Passing a lambda is really easy in c++11:

func( []( int arg ) {
  // code
} ) ;

But I'm wondering, what is the cost of passing a lambda to a function like this? What if func passes the lambda to other functions?

void func( function< void (int arg) > f ) {
  doSomethingElse( f ) ;

Is the passing of the lambda expensive? Since a function object can be assigned 0,

function< void (int arg) > f = 0 ; // 0 means "not init" 

it leads me to think that function objects kind of act like pointers. But without use of new, then it means they might be like value-typed struct or classes, which defaults to stack allocation and member-wise copy.

How is a C++11 "code body" and group of captured variables passed when you pass a function object "by value"? Is there a lot of excess copy of the code body? Should I have to mark each function object passed with const& so that a copy is not made:

void func( const function< void (int arg) >& f ) {

Or do function objects somehow pass differently than regular C++ structs?

  • Good question, would also like to know :) – Xaqq Jun 4 '13 at 15:05

Disclaimer: my answer is somewhat simplified compared to the reality (I put some details aside) but the big picture is here. Also, the Standard does not fully specify how lambdas or std::function must be implemented internally (the implementation has some freedom) so, like any discussion on implementation details, your compiler may or may not do it exactly this way.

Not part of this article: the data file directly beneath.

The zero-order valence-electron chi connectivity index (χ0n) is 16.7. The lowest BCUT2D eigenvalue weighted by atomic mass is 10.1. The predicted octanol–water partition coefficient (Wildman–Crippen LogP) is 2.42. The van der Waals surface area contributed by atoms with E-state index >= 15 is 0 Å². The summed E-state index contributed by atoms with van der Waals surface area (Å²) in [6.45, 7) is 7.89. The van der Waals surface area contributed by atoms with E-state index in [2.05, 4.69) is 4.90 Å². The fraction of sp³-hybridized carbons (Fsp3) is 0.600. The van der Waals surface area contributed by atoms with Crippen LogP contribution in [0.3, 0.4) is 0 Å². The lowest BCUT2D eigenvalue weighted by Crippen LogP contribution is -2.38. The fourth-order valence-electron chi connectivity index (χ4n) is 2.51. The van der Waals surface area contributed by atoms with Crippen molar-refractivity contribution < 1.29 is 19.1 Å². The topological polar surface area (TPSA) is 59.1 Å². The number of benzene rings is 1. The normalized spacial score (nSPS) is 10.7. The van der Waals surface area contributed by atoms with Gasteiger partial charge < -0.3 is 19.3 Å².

But again, this is a subject quite similar to VTables: the Standard doesn't mandate much but any sensible compiler is still quite likely to do it this way, so I believe it is worth digging into it a little. :)


The most straightforward way to implement a lambda is kind of an anonymous struct:

auto lambda = [](Args...) -> Return { /*...*/ };

// roughly equivalent to:
struct {
    Return operator ()(Args...) { /*...*/ }
lambda; // instance of the anonymous struct

Just like any other class, when you pass its instances around you never have to copy the code, just the actual data (here, none at all).

Objects captured by value are copied into the struct:

Value v;
auto lambda = [=](Args...) -> Return { /*... use v, captured by value...*/ };

// roughly equivalent to: